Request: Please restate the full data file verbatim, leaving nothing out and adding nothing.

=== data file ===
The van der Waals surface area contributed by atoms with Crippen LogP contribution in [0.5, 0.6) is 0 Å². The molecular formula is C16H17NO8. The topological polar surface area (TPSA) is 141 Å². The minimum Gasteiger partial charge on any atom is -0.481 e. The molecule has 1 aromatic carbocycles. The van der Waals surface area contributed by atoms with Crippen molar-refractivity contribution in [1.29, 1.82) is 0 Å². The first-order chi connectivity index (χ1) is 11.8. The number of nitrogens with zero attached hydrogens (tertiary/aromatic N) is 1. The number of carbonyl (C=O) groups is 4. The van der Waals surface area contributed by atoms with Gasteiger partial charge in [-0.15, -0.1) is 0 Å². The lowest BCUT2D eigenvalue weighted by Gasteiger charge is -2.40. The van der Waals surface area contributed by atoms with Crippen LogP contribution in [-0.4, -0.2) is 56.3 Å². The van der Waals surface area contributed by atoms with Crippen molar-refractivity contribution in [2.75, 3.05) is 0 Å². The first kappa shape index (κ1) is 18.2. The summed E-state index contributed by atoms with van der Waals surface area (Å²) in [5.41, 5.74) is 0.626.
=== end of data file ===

The van der Waals surface area contributed by atoms with Crippen LogP contribution in [0.5, 0.6) is 0 Å². The molecular formula is C16H17NO8. The topological polar surface area (TPSA) is 141 Å². The minimum Gasteiger partial charge on any atom is -0.481 e. The molecule has 1 aromatic carbocycles. The van der Waals surface area contributed by atoms with Crippen molar-refractivity contribution in [1.29, 1.82) is 0 Å². The first-order chi connectivity index (χ1) is 11.8. The number of nitrogens with zero attached hydrogens (tertiary/aromatic N) is 1. The number of carbonyl (C=O) groups is 4. The van der Waals surface area contributed by atoms with Gasteiger partial charge in [-0.15, -0.1) is 0 Å². The lowest BCUT2D eigenvalue weighted by Gasteiger charge is -2.40. The van der Waals surface area contributed by atoms with Crippen LogP contribution in [-0.4, -0.2) is 56.3 Å². The van der Waals surface area contributed by atoms with Crippen molar-refractivity contribution in [2.75, 3.05) is 0 Å². The first kappa shape index (κ1) is 18.2. The summed E-state index contributed by atoms with van der Waals surface area (Å²) in [5.41, 5.74) is 0.626.